The big question rated number 1 for many
For high school students and even first year students, “How do I pick a major?” is the question. A major is the area of focus, within academia, that you spend the majority of your 4 years of study exploring and learning about. In many cases, we associate a major with what you are becoming in terms of your future career.
So, in some ways “how do I pick a major?” is the same question as “what do you want to be when you grow up?” that adults ask children throughout time.
My book takes a look at some of these ideas in more detail, but let’s define a few things here:
- A job is trading your time (and skills) for compensation
- A career is a path in a set of related jobs of with some goal of getting to a job where you do (mostly) what you want to do on a daily basis
- A degree is awarded for completing the set requirements usually including a concentration in a major
- A professional degree is a degree that is a credential step towards a career in a focused concentration
- Vocational training is a process to teach you a set of skills customized for a specific job(s)
So how does that help you pick a major?
Universities don’t train you for a job
The first thing to truly grasp is you major is not necessarily your future job. For example, a computer engineer major will start their career in a vast number of jobs that can include engineering work, sales, training, etc. In other words, I couldn’t list all the jobs that someone who did a major in computer engineering does. Even in one of my narrow research fields: Field Programmable Gate Arrays, the list of jobs which you need this major for easily goes over 100!
Therefore, we can not train you in a major for a job. You will have to prepare for your career while pursuing your degree in your major, and yes, the university will provide great opportunities to do that (career center, career fairs, company visits, etc.), but that is not the universities primary goal. It is up to you to shape your career.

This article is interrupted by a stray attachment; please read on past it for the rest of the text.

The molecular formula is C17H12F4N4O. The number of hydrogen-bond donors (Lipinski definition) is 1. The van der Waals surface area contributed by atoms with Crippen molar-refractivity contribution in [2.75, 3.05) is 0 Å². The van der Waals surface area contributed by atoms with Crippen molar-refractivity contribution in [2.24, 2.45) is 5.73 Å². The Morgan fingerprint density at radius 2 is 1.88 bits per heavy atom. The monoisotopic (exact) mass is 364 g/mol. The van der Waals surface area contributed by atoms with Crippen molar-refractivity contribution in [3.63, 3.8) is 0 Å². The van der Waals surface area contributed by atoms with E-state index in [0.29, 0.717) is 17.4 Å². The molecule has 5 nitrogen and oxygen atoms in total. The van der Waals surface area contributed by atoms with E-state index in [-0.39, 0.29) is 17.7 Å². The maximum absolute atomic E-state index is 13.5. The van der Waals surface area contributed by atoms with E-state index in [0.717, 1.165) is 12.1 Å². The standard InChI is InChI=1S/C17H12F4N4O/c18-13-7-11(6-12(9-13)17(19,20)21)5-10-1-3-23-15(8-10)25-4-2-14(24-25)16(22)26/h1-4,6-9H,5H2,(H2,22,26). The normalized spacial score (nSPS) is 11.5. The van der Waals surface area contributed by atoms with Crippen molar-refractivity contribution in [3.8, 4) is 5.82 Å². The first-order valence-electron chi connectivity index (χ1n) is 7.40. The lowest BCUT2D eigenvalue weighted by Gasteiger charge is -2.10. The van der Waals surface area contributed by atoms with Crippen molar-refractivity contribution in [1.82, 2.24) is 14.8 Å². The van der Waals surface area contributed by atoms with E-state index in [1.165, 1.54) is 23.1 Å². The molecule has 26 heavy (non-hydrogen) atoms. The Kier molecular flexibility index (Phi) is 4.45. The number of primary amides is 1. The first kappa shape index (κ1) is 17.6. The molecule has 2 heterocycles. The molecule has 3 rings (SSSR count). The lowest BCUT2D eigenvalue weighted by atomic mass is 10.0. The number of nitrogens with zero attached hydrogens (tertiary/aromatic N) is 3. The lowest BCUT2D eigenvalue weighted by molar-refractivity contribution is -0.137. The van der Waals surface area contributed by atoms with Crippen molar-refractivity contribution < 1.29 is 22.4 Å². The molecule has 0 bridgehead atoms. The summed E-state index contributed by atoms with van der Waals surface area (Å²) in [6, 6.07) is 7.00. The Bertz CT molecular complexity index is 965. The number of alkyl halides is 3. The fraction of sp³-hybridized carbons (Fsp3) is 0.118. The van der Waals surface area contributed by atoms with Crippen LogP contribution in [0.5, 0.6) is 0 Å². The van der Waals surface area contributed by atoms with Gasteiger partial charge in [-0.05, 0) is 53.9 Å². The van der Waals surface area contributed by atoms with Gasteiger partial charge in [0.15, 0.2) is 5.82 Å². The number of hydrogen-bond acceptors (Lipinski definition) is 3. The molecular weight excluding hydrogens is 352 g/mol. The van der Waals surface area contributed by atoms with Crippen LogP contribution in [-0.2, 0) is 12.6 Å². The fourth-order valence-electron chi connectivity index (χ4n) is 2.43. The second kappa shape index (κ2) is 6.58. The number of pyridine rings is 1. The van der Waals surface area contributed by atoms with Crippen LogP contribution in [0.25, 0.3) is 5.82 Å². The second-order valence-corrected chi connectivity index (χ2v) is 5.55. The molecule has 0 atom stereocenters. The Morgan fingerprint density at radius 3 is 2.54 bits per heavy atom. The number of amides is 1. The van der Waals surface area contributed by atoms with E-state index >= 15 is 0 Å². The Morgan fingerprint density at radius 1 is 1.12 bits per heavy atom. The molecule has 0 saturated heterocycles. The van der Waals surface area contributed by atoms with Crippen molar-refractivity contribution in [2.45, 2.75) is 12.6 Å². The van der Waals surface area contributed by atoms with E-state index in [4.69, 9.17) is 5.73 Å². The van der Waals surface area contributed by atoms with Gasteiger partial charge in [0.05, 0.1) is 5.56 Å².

A major is your opportunity to explore an area of interest (caveat economics)
Most of us have to worry about our future career, income, and financial stability. The tricky part is how can you pursue what you are truly interested in while balancing the realities of your future career and your family situation. There seems to be evidence that your major choice correlates to your family’s current financial status.
If I was allowed to choose what I was interested in when I was 18, then it would have been video games and basketball. My parents, however, were not going to pay for my education if it did not include science, engineering, or math. I was fortunate to find a compromise in computer engineering. Was that a compromise?
As I’ve matured, I have come to believe that engineering can be applied to almost any other interest. For example, if you like sports, then the mathematics, analytics, and modeling applies to understanding sports better in – see Moneyball or The Wages of Wins. I’m biased towards my experiences in engineering and so is our economically driven world, but do we only need technologists? I think any major can be applied to any interest, and you should leverage these connections in your pick, and take time to consider how you will mold your major into your career. There are a common set of what we would call high-level skills needed in all industry – thinking, communicating, and doing.
I, also, think the key to picking a major is to find something that has a spark of inspiration and motivation for you, and you should have some aptitude in that field or be willing to work really hard to develop needed skills. You need that drive to help get you excited to explore that something more deeply.
Finally, it’s not that big a deal
How do I pick a major? The question scares all of us. This decision will define your future. Your parents hope you pick something that means you won’t live with them forever. The country needs you to contribute to our bottom line. Yikes.
In many cases, however, it doesn’t matter that much. If you have some motivation, curiosity, and interest in learning, then you will find a topic, professor, class, or hobby that starts you on your future path. You Majored in What?: Mapping Your Path from Chaos to Career is a great book that will help you understand what seems to happen for at least half of us. If anything keep your mind open to opportunities and learn what you can.